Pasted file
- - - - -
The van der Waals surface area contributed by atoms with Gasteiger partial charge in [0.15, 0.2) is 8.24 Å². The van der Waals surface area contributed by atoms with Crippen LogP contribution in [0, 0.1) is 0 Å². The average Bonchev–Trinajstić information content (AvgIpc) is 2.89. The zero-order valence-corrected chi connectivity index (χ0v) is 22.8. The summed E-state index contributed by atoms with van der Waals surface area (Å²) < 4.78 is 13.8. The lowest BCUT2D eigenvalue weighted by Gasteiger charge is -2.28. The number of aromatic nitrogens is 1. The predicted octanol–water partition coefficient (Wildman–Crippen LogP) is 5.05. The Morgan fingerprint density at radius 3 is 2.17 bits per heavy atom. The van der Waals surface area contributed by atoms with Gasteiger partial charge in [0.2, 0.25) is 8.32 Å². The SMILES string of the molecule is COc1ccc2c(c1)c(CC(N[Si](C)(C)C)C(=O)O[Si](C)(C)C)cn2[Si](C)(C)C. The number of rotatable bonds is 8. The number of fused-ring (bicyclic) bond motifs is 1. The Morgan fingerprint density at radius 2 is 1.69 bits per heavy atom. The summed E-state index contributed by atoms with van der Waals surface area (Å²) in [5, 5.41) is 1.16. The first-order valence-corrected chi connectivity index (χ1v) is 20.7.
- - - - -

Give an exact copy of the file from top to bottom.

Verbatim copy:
The van der Waals surface area contributed by atoms with Gasteiger partial charge in [0.15, 0.2) is 8.24 Å². The van der Waals surface area contributed by atoms with Crippen LogP contribution in [0, 0.1) is 0 Å². The average Bonchev–Trinajstić information content (AvgIpc) is 2.89. The zero-order valence-corrected chi connectivity index (χ0v) is 22.8. The summed E-state index contributed by atoms with van der Waals surface area (Å²) < 4.78 is 13.8. The lowest BCUT2D eigenvalue weighted by Gasteiger charge is -2.28. The number of aromatic nitrogens is 1. The predicted octanol–water partition coefficient (Wildman–Crippen LogP) is 5.05. The Morgan fingerprint density at radius 3 is 2.17 bits per heavy atom. The van der Waals surface area contributed by atoms with Gasteiger partial charge in [0.2, 0.25) is 8.32 Å². The SMILES string of the molecule is COc1ccc2c(c1)c(CC(N[Si](C)(C)C)C(=O)O[Si](C)(C)C)cn2[Si](C)(C)C. The number of rotatable bonds is 8. The number of fused-ring (bicyclic) bond motifs is 1. The Morgan fingerprint density at radius 2 is 1.69 bits per heavy atom. The summed E-state index contributed by atoms with van der Waals surface area (Å²) in [5, 5.41) is 1.16. The first-order valence-corrected chi connectivity index (χ1v) is 20.7.